Looking for a better way to benchmark your global mobility program? Join the Global Movement Study
This article originally appeared in the January 2019 edition of Mobility magazine.
It’s no secret that companies have been increasingly using alternatives to long-term assignments to manage their mobility programs in recent years. While many companies still expect their numbers of long-term assignees to increase, successive surveys by ECA International have found that the rate of increase is slowing each year. In contrast, the use of short-term assignments, commuter assignments, and permanent transfers is on the rise.
ECA’s January 2018 “Permanent Transfers Survey” found that nearly 40 percent of international transfers lasting more than one year are made on a permanent basis, where there is no expectation or commitment for the employee to return to the home country. Four years earlier this figure was only 22 percent. Nearly two-thirds of companies have seen the proportion of permanent transfers increase in the last three years, and a similar number forecast further increases in the next three.
Given this rate of increase, will traditional long-term assignments soon become a thing of the past?
Why Permanent Transfers Are On the RiseAs more employees want and expect to be internationally mobile to satisfy their own professional and personal ambitions, 38 percent of companies reported that they will increasingly use permanent transfers to meet employee demands. However, the results indicate, overall, that the rise is being driven primarily by the needs of businesses rather than employees.
The most common reason for the increasing use of permanent transfers, cited by 65 percent of companies, is that they are more cost-effective than traditional long-term assignments. This may be due to employees being more likely to be employed on local salary terms and provided with fewer benefits than assignees.
A little more than half of companies expect their permanent transfers to increase simply because the role requires the employee to be in the host location permanently. Where companies are struggling to fill a role with a local national, they must search internationally to source the talent they need. It makes sense to first advertise to interested parties, offering a cheaper permanent transfer package before resorting to incentivizing less-eager candidates with a more generous assignment package.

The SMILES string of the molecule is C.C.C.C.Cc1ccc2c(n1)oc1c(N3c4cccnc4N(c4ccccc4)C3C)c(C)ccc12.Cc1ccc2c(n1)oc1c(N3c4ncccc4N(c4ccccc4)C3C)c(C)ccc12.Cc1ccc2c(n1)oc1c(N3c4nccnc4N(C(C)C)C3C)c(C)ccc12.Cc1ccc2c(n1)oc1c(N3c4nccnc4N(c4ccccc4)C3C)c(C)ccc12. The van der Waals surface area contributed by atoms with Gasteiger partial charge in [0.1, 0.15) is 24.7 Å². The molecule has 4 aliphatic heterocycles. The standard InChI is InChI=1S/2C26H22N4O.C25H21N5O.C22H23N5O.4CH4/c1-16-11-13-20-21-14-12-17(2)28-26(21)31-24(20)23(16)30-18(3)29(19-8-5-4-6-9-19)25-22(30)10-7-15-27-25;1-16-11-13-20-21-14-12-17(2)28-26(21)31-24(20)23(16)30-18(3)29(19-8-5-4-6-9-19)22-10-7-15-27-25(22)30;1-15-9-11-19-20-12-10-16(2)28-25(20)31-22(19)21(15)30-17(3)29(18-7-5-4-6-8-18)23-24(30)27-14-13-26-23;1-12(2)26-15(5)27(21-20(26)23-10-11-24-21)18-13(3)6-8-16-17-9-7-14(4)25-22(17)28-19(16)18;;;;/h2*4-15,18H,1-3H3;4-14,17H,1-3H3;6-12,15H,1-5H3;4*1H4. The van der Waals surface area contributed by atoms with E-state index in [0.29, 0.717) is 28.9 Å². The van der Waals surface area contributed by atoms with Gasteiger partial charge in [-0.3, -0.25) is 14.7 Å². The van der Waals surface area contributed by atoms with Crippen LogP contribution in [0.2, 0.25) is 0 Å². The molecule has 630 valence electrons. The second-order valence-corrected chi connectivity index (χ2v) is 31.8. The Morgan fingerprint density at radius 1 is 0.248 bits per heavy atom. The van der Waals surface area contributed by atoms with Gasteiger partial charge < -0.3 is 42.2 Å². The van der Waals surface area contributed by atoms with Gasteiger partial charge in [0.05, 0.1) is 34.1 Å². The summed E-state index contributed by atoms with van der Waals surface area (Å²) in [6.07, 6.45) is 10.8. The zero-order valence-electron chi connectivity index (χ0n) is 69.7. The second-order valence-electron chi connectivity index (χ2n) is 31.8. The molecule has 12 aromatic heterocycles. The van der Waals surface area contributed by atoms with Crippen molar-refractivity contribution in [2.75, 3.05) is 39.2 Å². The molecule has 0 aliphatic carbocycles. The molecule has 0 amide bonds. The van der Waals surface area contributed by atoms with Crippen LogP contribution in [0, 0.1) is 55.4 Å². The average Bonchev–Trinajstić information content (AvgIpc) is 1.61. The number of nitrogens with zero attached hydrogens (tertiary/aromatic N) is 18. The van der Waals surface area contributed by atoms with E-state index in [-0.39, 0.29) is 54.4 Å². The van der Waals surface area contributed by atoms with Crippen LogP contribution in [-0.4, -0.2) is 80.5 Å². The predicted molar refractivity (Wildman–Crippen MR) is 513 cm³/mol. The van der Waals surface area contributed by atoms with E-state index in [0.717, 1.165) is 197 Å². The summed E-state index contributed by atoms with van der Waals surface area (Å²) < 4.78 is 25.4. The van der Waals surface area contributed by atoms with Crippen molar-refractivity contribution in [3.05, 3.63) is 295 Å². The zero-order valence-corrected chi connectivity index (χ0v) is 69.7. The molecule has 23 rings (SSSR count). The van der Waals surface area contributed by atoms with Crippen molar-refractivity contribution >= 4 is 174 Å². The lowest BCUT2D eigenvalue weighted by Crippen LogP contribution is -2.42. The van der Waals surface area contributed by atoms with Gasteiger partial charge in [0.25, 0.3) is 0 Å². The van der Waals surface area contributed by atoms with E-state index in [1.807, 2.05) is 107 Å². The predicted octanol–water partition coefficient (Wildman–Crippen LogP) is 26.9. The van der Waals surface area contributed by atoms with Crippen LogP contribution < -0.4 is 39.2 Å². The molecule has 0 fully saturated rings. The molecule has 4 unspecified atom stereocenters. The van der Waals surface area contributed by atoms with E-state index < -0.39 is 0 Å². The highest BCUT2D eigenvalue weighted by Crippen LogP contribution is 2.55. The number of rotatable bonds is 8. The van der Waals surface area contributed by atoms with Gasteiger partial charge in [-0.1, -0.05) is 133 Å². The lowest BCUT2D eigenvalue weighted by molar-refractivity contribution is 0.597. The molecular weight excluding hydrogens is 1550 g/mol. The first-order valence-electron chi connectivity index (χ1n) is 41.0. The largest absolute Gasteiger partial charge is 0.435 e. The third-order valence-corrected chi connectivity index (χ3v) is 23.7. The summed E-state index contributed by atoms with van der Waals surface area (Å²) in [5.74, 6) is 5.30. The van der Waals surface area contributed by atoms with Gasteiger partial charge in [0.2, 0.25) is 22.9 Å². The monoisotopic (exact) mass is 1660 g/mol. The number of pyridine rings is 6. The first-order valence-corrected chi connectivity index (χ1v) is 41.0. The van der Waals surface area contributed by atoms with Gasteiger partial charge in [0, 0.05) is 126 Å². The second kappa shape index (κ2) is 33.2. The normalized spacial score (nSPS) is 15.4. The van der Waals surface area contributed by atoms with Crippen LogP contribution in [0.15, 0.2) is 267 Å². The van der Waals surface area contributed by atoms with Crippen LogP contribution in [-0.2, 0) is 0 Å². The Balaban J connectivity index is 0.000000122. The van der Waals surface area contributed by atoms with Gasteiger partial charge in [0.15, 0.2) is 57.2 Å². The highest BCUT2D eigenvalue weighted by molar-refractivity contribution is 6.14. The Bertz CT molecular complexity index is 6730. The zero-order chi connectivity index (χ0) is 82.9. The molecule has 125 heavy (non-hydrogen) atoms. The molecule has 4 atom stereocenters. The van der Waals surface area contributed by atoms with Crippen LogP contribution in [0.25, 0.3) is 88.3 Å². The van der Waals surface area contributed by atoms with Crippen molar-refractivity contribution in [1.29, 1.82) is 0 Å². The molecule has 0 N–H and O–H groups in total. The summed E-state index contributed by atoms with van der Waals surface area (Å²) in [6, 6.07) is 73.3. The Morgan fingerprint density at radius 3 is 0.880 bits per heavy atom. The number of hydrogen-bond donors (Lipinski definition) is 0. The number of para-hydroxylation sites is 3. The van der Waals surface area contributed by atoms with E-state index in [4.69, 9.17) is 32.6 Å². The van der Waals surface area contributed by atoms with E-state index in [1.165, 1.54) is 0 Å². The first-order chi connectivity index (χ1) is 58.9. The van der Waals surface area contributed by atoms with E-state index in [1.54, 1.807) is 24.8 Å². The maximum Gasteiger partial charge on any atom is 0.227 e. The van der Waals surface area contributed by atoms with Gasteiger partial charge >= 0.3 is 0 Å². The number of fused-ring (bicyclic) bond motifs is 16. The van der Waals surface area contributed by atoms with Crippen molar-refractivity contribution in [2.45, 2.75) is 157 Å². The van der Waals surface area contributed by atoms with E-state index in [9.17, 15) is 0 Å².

When to Use Permanent TransfersThe main reasons companies use permanent transfers are to fill skills gaps and to manage operations, which are also common purposes of international assignments. Companies are far more likely to use assignments, however, as a way of transferring expertise or corporate values. Broadly speaking, then, companies are more likely to use assignments for strategic purposes, whereas permanent transfers are more suitable when there is simply a job that needs to be done. That may depend on where the job is based, however; assignments are more likely to be used for postings to more challenging locations—the engineering and construction sectors, for example, use permanent transfers less than the finance and technology sectors, which tend to be based in well-established urban centers.
Permanent transfers work better for some combinations of home and host countries than others. The top 10 home-to-host combinations reported in the ECA survey suggest that geographical proximity and the existence of a common language influence the likelihood of a transfer being made on a permanent basis. Another finding was that companies headquartered in Europe are expecting a bigger rise in the use of permanent transfers than other regions; this may be because it is easier for Europeans to integrate into other European countries due to similarities in culture and the relatively short distance from home, plus the fact that it is easy for employees to relocate permanently within the European Union without visas.
Most importantly, unless they have personal reasons for wanting to relocate and request a transfer themselves, employees are unlikely to undertake an international move if it makes them poorer. Although companies look to provide leaner packages for permanent transfers compared with international assignments, if the employee is moving at the company’s request, the package on offer still needs to ensure that they will be no worse off than they would have been at home.
Relocation CostsJust over 40 percent of companies reported that they provide a less generous package of relocation assistance for their permanent transfers than they do for their long-term assignees, but this finding may be due to companies having different understandings of what counts as a “relocation benefit.” A comparison of one-time benefits typically provided within long-term assignment and permanent transfer policies suggests that average levels of provision are broadly similar for each, whereas ongoing benefit provision tends to be more generous for assignees.
SalaryIt is intuitive to pay a host-based salary for someone being transferred permanently to another country, and that is what the majority of companies do. Salaries for international assignments are more commonly calculated using a home-based approach, which is often perceived as being more expensive due to the various included allowances. However, paying a host-based salary does not automatically guarantee cost savings.
For more information and survey results, including an example comparing the costs of a typical home-based salary calculation, with COLA and mobility allowance, to the host-based salary for the equivalent job grade for a move from the U.K. to the U.S., read the rest of this article in the January 2019 edition of Mobility magazine.
Mobility is our monthly magazine for members-only with the latest insights and ideas for the worldwide mobility industry.
The Worldwide ERC community is the largest and most engaged group of mobility experts on the planet.